Preliminary data has shown that the protoplasts respond to exposure to plant hormones such as gibberellic acid and abscisic acid, in the same way as the intact aleurone layer.

Applications and commercial opportunity

The protoplast extraction protocol allows:

  • investigation into the responsiveness of the aleurone layer to hormones produced during germination
  • the prediction of the germinating behaviour of the whole grain during industrial processing.

Use of the extraction protocol for barley aleurone layer protoplasts in a commercial process could:

  • simplify and speed up the process by choosing suitable varieties or malting parameters for malting
  • allow advance selection of particular varieties or malting parameters that could potentially meet the brewing companies’ requirements
  • allow malting companies to perform quality control of the barley grains that could meet the brewing companies’ requirements before the malting process begins.

Professor Salah Sukkarieh from the Australian Centre for Field Robotics in the Faculty of Engineering and his team have developed several novel robots and robotic systems that can be used to improve efficiencies in agriculture.

Awarded the NSW Science and Engineering Award for Excellence in Engineering and Information and Communications Technologies in 2014, Professor Sukkarieh is an international expert in the research, development and commercialisation of field robotic systems.

Agriculture is increasingly under pressure to increase efficiency and plant yield.  Our robotic solutions can help overcome both of these issues.

Key aspects
  • Automated weeding, spraying and or selection of plants.
  • New robots with improved efficiency and advantages over existing robotic solutions.
Applications and commercial opportunity

Our automated robotic systems allow:

  • automated and targeted weeding with less herbicide and number of passes of the plant used
  • improved efficiency with a variety of different robotic solutions.

The robots can also be customised for other applications.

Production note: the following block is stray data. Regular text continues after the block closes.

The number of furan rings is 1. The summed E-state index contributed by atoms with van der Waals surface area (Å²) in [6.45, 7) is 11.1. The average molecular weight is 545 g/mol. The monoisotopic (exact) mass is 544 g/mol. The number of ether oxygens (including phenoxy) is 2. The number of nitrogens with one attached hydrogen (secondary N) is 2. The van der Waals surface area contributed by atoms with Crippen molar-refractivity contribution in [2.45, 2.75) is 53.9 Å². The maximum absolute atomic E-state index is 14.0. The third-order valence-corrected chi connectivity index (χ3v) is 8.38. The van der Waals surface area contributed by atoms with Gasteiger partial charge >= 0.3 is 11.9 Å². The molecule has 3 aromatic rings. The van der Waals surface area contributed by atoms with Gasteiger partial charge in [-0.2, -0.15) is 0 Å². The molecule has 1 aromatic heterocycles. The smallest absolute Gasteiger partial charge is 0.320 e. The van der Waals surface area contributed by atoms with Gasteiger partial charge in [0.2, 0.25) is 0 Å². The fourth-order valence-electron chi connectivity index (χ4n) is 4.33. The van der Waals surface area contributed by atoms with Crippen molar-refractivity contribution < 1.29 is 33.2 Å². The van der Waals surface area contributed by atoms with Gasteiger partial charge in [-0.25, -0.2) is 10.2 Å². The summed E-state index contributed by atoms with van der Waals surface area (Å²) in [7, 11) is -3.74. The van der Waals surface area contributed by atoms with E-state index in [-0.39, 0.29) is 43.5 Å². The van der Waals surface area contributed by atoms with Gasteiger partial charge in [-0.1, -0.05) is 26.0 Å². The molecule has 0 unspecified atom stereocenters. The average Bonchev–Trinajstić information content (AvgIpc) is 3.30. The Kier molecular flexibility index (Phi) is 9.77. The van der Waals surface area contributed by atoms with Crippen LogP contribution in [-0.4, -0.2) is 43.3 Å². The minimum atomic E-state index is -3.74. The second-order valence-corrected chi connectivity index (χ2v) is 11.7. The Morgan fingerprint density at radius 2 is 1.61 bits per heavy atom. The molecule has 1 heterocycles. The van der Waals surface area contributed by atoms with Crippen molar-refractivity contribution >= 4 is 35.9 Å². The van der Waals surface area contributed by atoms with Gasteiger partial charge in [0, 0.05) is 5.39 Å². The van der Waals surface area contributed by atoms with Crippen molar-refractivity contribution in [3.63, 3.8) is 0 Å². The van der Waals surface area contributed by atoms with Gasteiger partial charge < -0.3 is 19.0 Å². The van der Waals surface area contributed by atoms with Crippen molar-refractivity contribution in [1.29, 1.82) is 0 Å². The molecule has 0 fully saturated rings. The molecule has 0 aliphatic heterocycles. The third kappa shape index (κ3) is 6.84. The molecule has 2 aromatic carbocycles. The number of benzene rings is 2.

We offer flexible licensing agreements, to streamline the process for our partner organisations.

If you’d like to find out more about the intellectual property we have available for licencing, or our range of licensing options, contact us on +61 2 9351 4000 or via our enquiry form.

Our commercial success stories

We're affiliated with a number of startups and new venture projects that have spun out from our technologies. 

Elastagen Pty Ltd is a clinical-stage medical device company that is pioneering Elastatherapy, which uses the human protein elastin to naturally repair and augment the skin.

The company has arisen out of patented research conducted by Professor Tony Weiss’s group and the first clinical trials have demonstrated the biocompatibility and safety of their synthetic human elastin in human subjects. 

Grok is the product of decades spent teaching high-school students, teachers and professionals how to program from scratch.

Professor Tara Murphy, Professor James Curran, Mr Tim Dawborn, and Dr Nicky Ringland founded Grok Learning in 2013. 

Pallas is an e-learning company with products for learning difficult STEM knowledge and skills through engaging game-like 3D experiences. The company has arisen out of research conducted by Professor Michael Jacobson from the Sydney School of Education and Social Work

Breathe Well is an interactive medical device company to assist lung cancer patients to breathe well, facilitating stable lung tumour motion for accurate radiation delivery during cancer treatment. The company was founded by Professor Paul Keall based on his work at the University of Sydney and Stanford University

Licensing and commercialisation news

Facts & figures

Our track record

  • 1100 patents filed in the past 20 years
  • 21 staff-led startups in the past 10 years
  • 19 commercialisation deals in 2018